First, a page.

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INTRODUCTION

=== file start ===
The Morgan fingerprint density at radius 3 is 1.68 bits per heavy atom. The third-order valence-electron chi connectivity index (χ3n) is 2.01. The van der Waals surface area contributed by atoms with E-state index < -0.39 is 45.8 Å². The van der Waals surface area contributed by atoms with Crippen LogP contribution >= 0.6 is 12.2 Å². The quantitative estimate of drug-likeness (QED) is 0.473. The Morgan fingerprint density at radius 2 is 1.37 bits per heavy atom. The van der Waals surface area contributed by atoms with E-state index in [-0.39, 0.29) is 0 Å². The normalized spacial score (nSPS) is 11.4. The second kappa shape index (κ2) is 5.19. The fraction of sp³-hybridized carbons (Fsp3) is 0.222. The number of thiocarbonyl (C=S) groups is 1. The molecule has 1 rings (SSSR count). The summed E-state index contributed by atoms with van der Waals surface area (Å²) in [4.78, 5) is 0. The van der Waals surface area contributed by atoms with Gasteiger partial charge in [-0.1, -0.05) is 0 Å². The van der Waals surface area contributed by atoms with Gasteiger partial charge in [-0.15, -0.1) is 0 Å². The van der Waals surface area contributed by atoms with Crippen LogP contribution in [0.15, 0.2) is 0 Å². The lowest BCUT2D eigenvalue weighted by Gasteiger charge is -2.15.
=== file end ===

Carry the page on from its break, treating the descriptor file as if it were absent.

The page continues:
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  1. DEVELOPMENT OF A PSYCHOEDUCATIONAL TREATMENT FOR SEXUAL DYSFUNCTION IN CERVICAL OR ENDOMETRIAL CANCER SURVIVORS Yvonne Erskine, MEd, Lori Brotto, PhD & Katherine Rhodes MA Department of Obstetrics and Gynaecology, University of British Columbia, Vancouver, British Columbia, Canada INTRODUCTION METHODS Treatment of gynaecologic cancers by hysterectomy, radiation therapy, and/or oophorectomy results in persisting sexual arousal complaints in the majority of women1. Although such sexual side-effects represent the most distressing symptoms during remission2, there are no evidence-based treatments available, leaving a significant proportion of women with chronic sexual difficulty that negatively impacts quality of life. We recently developed a psychoeducational intervention (PED) tailored to the sexual complaints of gynaecologic cancer survivors. The goal of the current study is to attempt to replicate the results of Brotto and colleagues (in press) in a group of women with new-onset sexual dysfunction secondary to hysterectomy. RECRUITMENT Potential participants were identified through the British Columbia Cancer Agency patient data base, and contacted by letter from their surgeon. Interested women contacted the study’s research coordinator who performed a telephone screening to determine if they met the study’s eligibility criteria. Medical screening was performed by a registered nurse involved in the study. PROCEDURES Women participated in four 75-minute sessions spaced 4 weeks apart as follows: Session 1: Baseline questionnaires (sexual response, distress, relationship adjustment and mood), assessment of physiological and subjective sexual arousal to visual sexual stimulation using a vaginal photoplethysmograph, Segment 1 of PED. Approximately 5 hours of homework exercises were suggested after each session. Session 2: Completion of Female Sexual Function Index (FSFI), Segment 2 of PED. Session 3: Completion of FSFI, Segment 3 of PED. Session 4: Repeat assessment of physiological and subjective sexual arousal to visual sexual stimulation, 45-minute semi-structured feedback interview. PSYCHOEDUCATIONAL INTERVENTION (PED) The PED represents a combination of cognitive, behavioural, and educational techniques borrowed from other areas of psychological treatment. It consists of a treatment manual and participant worksheets to complete between sessions. The PED included a therapist manual plus participant handouts (52 pages total). Components include the following: • Relationship/communication exercises5: Gottman’s principles for making relationships work, communication exercises. • Arousal-enhancing aids: Educational information and instruction in the use of erotica, fantasy, and vibrators as tools to boost her natural sexual response. • Education: Prevalence of sexual difficulty following cancer, physical and pharmacological treatment alternatives, and relapse prevention. Education was integrated throughout all sessions. • Anxiety/stress reduction6: Progressive muscle relaxation and diaphragmatic breathing. • Discussion of sexuality and sexual difficulty as being multiply determined. • Cognitive Restructuring: Challenging of maladaptive thoughts and myths around cancer, body image, partner-related beliefs, surgical menopause, and cancer. • Mindfulness3: Training in mindfulness integrating all the senses while observing her body, focusing on aspects that she admires and challenging negative thoughts that interfere. • Guided masturbation4: Progressive behavioural exercises designed to encourage her to feel more comfortable with self-exploration, while tuning into sensations that might be missed. RESULTS IMPLICATIONS All items on the Female Sexual Function Index (FSFI) increased pre to post PED, with a significant increase in the Lubrication subscale; t(9) = -2.843, p =.02. The total FSFI score also increased post – treatment; t(9) = -2.297, p =.05. • These preliminary data support the findings of Brotto et al.7 which suggested that a brief, psychoeducational intervention can be effective at improving sexual health and quality of life in women with persistent sexual complaints secondary to their cancer treatment. • Women reported distressing sexual side effects of gynecological cancer treatment that go largely untreated. However, even in women who have experienced such acquired difficulties for several years, they are amenable to a brief psychoeducational intervention. • That several measures of sexuality and mood improved after three sessions of PED suggests that attention to women’s sexual health can be considered feasible by treatment providers during cancer survivorship. • The trend towards increased physiological sexual arousal after only three sessions supports the psychophysiological mechanisms by which PED is effective. • These findings indicate that a brief psychoeducational intervention is feasible and effective in women with sexual complaints following the treatment of early-stage gynaecological cancer. • Although these data are preliminary, they suggest that sexual health must be discussed during the cancer experience with possible options for treatment outlined. • Plans for future studies expanding upon the brief PED and assessing it in other subgroups of gynecologic cancer survivors are currently underway. Participant Characteristics Effects of PED on Sexuality Measures Nine women have completed participation to date. Their average age was 52 years (range= 31-61). All women were currently in heterosexual relationships with a mean relationship duration of 13 years (range= 5-40). Three had early-stage cervical cancer, three had early-stage endometrial cancer. Seven also had undergone BSO, two had radiation therapy and one had received chemotherapy. One participant scored in the moderate-to-severe range of depression on the Beck Depression Inventory (BDI) pre-PED. Table 1 * p < .05 Total scores on Female Sexual Distress Scale significantly decreased post- PED; t(9) = 2.67, p = .03. There were no significant changes found on the Beck Depression Inventory or the Dyadic Adjustment Scale. Figure 2 Chart 12 * * * p < .05; FSFI Subscale max = 6 Significant change was found on the Brief Symptom Inventory (BSI) scores for the Somatization, Interpersonal Sensitivity, Depression, Anxiety, Hostility and Paranoid Ideation. Effects of PED on Psychological Measures Figure 3 • Bergmark K et al. (2002). Patient-rating of distressful symptoms after treatment for early cervical cancer. Acta Obstetricia et Gynecologia Scandinavica, 81, 443-450. • Hanh TN (1975). The miracle of mindfulness. Beacon Press: Boston. • Bergmark K et al. (1999). Vaginal changes and sexuality in women with a history of cervical cancer. New England Journal of Medicine, 340, 1383-1389. • Heiman JR & LoPiccolo J (1987). Becoming Orgasmic. Prentice Hall Press: New York. • Gottman JM & Silver N. (1999). The seven principles for making marriage work. Three Rivers Press: New York. • Barlow DH & Craske MG (1994). Mastery of your anxiety and panic II. Graywind Publications Inc: New York. • Brotto LA et al. (in press). A psychoeducational intervention for sexual dysfunction in women with gynecological cancer. Archives of Sexual Behavior. REFERENCES The trend towards increased vaginal pulse amplitude (VPA) was not statistically significant, t(9) = -1.69, p >.05. There were no significant effects of depressive status, cancer or surgery type, history of radiation therapy, or BSO status. Effects of PED on VPA Figure 1 *p<.012; BSI subscales max: ‘Somatization’=28; ‘Obsession/compulsion’=24; ‘Interpersonal Sensitivity’=16; ‘Depression’ & ‘Anxiety’=24; ‘Hostility’, ‘Phobic Anxiety’ & ‘Paranoid Ideation’=20 Supported by the Canadian Institutes of Health Research